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Easter Monkeys - Splendor of Sorrow

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Artist: Easter Monkeys

Album: Splendor of Sorrow

Label: Smog Veil

Review date: Feb. 25, 2010


Easter Monkeys - "Take Another Pill" (Splendor of Sorrow)


Easter Monkeys, part of Cleveland’s thriving early 1980s post-punk scene, were short-lived and poorly documented. The band formed in 1981 around the core of Jim Jones, ex- of Electric Eels (and later a member of reformed Pere Ubu) and singer/saxophonist Chris Yarmock. A ferocious rhythm section drove the band, with bassist Chris Ditteaux’s clanking and grinding through a miasma of no-wave disgruntlement and drummer Linda Hudson bashing out hard, repetitive rhythms, head down, arms flailing. To that, guitarist Jones sometimes added a shimmering, mesmeric kind of precision, a wavery tone built of whammy bar, distortion and chords clutched way up on the neck that sounds almost like R.E.M. or True West. (Try “Heaven 357” to hear it best.) And Yarmock contributed the necessary element of madness, raving about Catholicism, drugs, newspaper and horror movies in a claustrophobe’s monotone, pulling at his hair and letting loose with de-tuned saxophone blares. They were also a band not afraid to go long. Their masterful “Nailed to the Cross” runs over eight minutes, taut as a bowstring the whole time.

The band was mostly known for its live show, and so, in the pre-internet era, hardly at all outside Cleveland. By the time Easter Monkeys broke up in 1984, it had released only one song, a squalling, lumbering, mouth-foaming live take on “Cheap Heroin” which appeared on the 1982 compilation Cleveland Confidential. Splendor of Sorrow, the band’s only full-length, came out posthumously in 1990, more than half a decade after the Easter Monkey’s last appearance together. It was never easy to find, even right after its release, and things only got more difficult as time went on.

Still, interest built. A casual Google search turns up a four-page message thread about Sorrow on Terminal Boredom, and scattered offers to sell copies of the album for inflated sums. Cobra Verde gave the nod to “Underpants” on its all-covers Copycat Killers. And finally Smog Veil, curators of Cleveland’s late 1970s/early 1980s oeuvre (they resuscitated Rocket from the Tombs a few years ago), brought this lost album into the light, releasing it on CD for the first time ever. They’ve added an essay by Gary Lupico from CLE Magazine circa 1996, assorted contemporary photos, six live bonus tracks and a DVD of a performance at the Agora in the summer of 1982.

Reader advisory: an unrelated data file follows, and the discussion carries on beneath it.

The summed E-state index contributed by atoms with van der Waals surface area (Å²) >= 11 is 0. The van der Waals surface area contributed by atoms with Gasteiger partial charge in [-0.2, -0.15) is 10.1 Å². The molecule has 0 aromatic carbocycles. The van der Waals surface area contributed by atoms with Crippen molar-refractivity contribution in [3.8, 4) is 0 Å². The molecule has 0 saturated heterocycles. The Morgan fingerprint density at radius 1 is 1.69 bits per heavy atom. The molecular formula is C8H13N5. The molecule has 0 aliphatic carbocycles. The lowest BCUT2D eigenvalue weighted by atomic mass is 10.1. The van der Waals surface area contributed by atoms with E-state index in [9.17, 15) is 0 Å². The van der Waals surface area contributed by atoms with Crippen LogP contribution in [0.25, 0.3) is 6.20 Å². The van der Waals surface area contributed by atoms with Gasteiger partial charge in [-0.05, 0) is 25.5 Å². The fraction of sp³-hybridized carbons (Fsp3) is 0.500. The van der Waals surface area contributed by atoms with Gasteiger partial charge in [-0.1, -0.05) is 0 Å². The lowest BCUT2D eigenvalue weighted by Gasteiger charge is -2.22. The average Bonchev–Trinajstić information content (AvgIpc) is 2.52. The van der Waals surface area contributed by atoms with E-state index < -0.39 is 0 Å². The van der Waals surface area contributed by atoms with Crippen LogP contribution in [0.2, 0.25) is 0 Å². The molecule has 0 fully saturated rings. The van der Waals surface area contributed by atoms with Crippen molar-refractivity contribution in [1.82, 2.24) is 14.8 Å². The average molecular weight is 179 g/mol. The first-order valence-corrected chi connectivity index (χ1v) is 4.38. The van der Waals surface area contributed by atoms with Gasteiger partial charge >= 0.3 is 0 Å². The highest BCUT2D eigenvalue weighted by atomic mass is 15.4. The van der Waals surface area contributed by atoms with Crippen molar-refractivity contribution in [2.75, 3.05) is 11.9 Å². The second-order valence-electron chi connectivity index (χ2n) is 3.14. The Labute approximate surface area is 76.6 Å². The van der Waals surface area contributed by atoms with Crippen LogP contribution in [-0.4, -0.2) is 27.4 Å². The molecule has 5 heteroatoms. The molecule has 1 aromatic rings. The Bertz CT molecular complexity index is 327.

The eight core album tracks (plus a “live in studio” version of “Watcha Wan’ from 1982) burn at varying degrees of intensity. “Take Another Pill” is fiercely, brutally anthemic — next to “Nailed to the Cross” the best cut on the album. “Monkey See, Monkey Do,” and “Underpants” are shorter, lighter, but rippling with aggression and bravado. Alongside these highlights are lesser efforts; “Camera Fo”’s vamp is intercut with kitschy horror movie dialogue, and “My Baby Digs Graves” takes a Cramps-esque wink at punk blues.

The real payoff, though, comes in the bonus material and DVD set, where you get to hear (and see) Easter Monkeys as they were intended to be experienced: live. The bonus tracks include a radiant (though indifferently recorded) version of “Splendor of Sorrow,” an excruciatingly intense take on “Cheap Heroin” (the one from Cleveland Confidential) and a wonderful live performance of “Newspaper Mouth.”

The DVD has its issues — the sound is dominated, almost obliterated by bass, and the camera remains relentlessly focused on Yarmock — but offers a glimpse of this band in its volatile prime. For “Newspaper Mouth,” Yarmock clutches a tabloid, pointing with increasing irritation at the various things that offend him in it, while Jones flicks out irregular riffs without moving a single facial muscle. Hudson can be seen only once or twice, an arm flung out briefly, a head at blur speed down among the toms and cymbals, and skeletal Ditteaux stalks and pick-claws his bass. The fact that you can’t see the whole band at once or hear it properly is secondary, because it’s as close you’re going to get in this late day to the Easter Monkeys experience, which, by all evidence, was obliterating.

By Jennifer Kelly

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